With the Rodale sale to Hearst apparently all tied up neatly, the focus now turns to the Time Inc. properties and Rolling Stone.

Time Inc. wont’t report earnings until the second week of November, giving them more time to find potential bidders for their loose collection of US titles, as well as what I would consider the big prize, its UK holdings. But lots of people will be looking to see what the numbers look like as rumors swirl of more layoffs, which usually means the numbers might not be very pretty.

NY Post, Keith Kelly:

Bids due this week for Rolling Stone sale

First round bids for Rolling Stone are due Friday. More than 30 parties have taken a look at the company’s finances, being circulated by Methuselah Partners…

…But Todd Boehly, who owns Billboard, and the Vibe and Spin Web sites, is said to be very interested in adding RS to the holdings of his Eldridge Industries, the investment firm he founded after exiting Guggenheim Partners.

Forbes, Paul Fletcher:

Time Inc. To Lay Off As Many As 200 Employees Next Month

The company, which publishes Time, Sports Illustrated, Fortune and numerous other titles, announced back in the summer that it would be cutting 300 jobs, or 4 percent of its worldwide workforce, through voluntary buyouts, attrition and ultimately layoffs.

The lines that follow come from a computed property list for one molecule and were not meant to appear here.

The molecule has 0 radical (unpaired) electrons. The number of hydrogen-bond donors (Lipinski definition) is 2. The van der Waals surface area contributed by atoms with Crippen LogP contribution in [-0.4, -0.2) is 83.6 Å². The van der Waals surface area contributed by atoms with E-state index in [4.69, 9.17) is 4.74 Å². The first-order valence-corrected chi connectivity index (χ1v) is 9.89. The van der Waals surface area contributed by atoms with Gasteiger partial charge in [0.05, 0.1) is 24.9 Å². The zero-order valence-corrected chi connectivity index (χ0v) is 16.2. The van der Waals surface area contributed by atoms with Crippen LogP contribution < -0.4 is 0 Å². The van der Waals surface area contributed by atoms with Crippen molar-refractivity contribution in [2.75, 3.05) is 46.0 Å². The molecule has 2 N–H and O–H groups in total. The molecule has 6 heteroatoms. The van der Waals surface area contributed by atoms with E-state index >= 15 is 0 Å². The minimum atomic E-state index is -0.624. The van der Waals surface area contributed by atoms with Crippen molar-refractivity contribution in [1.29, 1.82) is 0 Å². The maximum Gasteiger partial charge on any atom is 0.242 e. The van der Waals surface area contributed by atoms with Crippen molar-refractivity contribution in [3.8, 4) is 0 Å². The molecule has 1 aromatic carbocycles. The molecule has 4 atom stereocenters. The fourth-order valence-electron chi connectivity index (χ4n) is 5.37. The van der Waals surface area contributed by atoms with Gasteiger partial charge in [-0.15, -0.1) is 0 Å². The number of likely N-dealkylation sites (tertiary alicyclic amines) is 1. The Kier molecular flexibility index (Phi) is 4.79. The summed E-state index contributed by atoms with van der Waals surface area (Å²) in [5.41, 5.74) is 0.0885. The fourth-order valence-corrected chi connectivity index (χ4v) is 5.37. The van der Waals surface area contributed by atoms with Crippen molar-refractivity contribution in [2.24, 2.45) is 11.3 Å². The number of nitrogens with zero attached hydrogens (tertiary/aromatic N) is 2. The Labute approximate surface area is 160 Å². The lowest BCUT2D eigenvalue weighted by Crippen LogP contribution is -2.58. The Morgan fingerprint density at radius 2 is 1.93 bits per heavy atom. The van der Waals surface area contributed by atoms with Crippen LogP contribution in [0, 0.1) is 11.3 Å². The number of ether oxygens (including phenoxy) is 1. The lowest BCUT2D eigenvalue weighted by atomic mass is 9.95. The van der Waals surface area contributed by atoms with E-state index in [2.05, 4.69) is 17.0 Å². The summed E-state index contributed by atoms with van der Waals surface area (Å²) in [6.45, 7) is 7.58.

Time CEO Rich Bautista said the company would be cutting $400 million in costs, including the job reductions. About half of the positions to be eliminated are editorial…

…Sports Illustrated would go from 38 issues a year to 27. Entertainment Weekly would drop four issues from 38 to 34; Fortune would lose a quarter of its issues, from 16 to monthly. And Money would be published 10 times a year instead of 11. The flagship title, Time, would not lose any issues, but the company said it would reduce costs by cutting the circulation of the magazine from 3 million to 2 million.